The Watch Window can be a powerful tool in your VBA bag of tricks.
Let's say that you want to use VBA to control a PivotTable's Page Field. Frankly, I could not spout off the syntax for getting the current Page value. You might not even know that there is a property burried down in the PivotTable object that is the CurrentPage. So, how can you DISCOVER this?
1. In the code window type in a simple sub and then STEP into it. It does not need to be as specific as this. I like to put some object that I am interested in.
Sub aTest() Dim pt As PivotTable, pf As PivotField For Each pt In ActiveSheet.PivotTables For Each pf In pt.PageFields
Next Next End Sub
Now I knew enough that I wanted a PageField to inspect
2. In the Code Window, right Click any object, object group or variable and Add Watches... - If you had selected pf in the code example, pf would appear in the Add Watch Expression: textbox. Go ahead and OK it (you can learn to manipulate the Context and Watch Type later) When you ADD a Watch, a Watches Window opens that contains a line for each Watch Expression that you have added.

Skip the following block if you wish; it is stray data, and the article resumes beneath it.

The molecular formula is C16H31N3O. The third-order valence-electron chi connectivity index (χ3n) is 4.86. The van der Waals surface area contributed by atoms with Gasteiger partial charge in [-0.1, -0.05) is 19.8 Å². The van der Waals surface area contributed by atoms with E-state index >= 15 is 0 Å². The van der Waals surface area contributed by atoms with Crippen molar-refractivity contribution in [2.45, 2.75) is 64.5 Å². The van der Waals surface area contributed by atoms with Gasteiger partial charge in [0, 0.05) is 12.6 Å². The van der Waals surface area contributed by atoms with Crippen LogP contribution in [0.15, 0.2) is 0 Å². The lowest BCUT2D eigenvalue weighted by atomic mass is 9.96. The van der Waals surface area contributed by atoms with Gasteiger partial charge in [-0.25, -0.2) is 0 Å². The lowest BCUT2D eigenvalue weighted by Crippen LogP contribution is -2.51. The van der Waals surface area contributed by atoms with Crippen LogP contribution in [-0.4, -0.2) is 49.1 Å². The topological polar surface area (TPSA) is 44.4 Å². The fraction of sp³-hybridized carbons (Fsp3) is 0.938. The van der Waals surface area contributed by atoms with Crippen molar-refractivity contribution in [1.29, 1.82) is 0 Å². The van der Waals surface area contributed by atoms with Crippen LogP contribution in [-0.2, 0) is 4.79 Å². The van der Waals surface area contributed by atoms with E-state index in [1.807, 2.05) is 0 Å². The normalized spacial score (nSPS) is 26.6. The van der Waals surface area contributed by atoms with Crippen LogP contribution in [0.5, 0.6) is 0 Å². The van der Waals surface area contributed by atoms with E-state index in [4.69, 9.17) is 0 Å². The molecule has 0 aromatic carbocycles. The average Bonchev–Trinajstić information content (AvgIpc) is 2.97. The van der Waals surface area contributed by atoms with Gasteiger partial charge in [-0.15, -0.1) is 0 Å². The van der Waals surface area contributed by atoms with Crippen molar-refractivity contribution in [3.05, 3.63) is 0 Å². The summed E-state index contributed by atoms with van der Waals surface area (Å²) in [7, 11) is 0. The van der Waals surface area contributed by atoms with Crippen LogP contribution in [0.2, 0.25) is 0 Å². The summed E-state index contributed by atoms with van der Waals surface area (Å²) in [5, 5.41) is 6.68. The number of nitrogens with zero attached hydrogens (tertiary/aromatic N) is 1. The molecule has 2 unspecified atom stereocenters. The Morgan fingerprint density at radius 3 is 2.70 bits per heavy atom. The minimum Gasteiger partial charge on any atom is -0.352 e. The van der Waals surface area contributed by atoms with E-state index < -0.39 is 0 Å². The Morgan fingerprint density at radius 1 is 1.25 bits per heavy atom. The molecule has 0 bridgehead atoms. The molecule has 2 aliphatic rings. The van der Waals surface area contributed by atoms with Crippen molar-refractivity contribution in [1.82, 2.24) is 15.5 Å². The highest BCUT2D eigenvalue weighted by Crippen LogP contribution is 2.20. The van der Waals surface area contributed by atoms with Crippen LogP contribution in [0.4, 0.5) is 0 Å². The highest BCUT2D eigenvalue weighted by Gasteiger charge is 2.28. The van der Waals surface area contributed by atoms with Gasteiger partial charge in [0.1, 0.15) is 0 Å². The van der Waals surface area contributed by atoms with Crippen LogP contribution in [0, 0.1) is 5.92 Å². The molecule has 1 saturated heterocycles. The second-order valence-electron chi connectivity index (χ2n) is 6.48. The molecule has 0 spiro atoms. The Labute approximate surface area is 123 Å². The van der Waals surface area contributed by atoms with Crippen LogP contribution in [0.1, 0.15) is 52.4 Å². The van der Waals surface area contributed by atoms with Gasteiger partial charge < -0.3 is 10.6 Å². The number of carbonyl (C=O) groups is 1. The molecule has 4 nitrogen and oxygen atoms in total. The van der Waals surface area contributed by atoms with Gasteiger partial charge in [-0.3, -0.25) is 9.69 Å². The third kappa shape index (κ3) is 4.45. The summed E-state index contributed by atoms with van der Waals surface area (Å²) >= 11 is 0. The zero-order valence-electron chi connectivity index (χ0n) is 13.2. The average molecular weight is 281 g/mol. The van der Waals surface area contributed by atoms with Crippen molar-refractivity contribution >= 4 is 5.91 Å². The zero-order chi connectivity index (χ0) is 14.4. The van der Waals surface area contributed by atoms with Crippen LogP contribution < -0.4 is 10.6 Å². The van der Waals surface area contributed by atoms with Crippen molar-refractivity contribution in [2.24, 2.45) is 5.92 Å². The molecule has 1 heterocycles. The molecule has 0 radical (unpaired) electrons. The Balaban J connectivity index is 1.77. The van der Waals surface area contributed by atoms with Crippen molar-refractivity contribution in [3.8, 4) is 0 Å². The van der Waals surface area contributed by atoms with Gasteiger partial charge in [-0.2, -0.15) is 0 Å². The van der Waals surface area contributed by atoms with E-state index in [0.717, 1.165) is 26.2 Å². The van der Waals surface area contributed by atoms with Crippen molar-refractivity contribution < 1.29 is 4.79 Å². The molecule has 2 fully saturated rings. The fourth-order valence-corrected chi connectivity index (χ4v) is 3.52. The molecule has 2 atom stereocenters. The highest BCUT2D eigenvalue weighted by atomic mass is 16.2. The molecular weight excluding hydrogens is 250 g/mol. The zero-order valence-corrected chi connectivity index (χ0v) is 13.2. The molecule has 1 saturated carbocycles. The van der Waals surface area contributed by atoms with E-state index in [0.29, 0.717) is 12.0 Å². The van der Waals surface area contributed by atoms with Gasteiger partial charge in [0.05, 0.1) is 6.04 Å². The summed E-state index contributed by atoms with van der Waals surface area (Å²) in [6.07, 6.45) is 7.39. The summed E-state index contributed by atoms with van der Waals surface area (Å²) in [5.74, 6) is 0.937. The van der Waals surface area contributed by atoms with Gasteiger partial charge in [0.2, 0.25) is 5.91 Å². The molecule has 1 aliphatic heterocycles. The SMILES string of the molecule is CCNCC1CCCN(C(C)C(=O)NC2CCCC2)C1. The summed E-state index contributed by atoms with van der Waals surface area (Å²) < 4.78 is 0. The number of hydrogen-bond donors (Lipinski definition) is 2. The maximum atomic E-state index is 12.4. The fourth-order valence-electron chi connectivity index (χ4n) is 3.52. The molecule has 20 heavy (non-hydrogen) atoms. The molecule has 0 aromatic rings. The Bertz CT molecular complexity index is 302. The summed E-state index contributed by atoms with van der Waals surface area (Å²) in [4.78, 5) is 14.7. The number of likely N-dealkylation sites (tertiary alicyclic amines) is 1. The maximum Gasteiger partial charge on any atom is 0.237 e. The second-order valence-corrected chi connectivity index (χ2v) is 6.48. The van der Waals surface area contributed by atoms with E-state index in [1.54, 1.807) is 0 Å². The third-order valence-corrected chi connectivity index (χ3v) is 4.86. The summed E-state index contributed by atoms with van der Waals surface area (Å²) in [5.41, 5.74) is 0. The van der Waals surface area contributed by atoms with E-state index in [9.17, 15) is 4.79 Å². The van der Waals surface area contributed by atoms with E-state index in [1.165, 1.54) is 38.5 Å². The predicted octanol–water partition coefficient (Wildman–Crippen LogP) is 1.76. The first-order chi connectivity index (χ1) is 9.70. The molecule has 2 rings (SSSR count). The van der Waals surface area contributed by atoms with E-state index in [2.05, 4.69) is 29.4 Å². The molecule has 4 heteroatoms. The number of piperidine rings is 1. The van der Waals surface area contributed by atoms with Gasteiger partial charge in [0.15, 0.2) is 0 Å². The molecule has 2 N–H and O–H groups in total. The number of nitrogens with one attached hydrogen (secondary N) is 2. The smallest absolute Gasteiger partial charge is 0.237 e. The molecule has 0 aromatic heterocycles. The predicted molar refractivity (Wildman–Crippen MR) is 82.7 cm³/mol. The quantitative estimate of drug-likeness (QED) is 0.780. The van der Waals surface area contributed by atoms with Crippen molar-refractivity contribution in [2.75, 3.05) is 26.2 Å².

3. If you have NO PivotTable on the active sheet, pt/pf displays in the Watches Window as Empty. Otherwise it will display as a PivotTable/PivotField Object, the Value of which is the Value property of the PivotTable/PivotField AND it will also indicate, by virtue of the + icon that it can be opened.
4. Drilling down into the pf object you find the CurrentPage, which you can see is a PivotItem object and as such, has properties.
5. Drilling down into the CurrentPage object shows that the Caption, Name, SourceName and Value properties return the Value that is in the Current page selection.
Knowing how to use this tool, opens up a new horizon of possibilities for a Power Programer.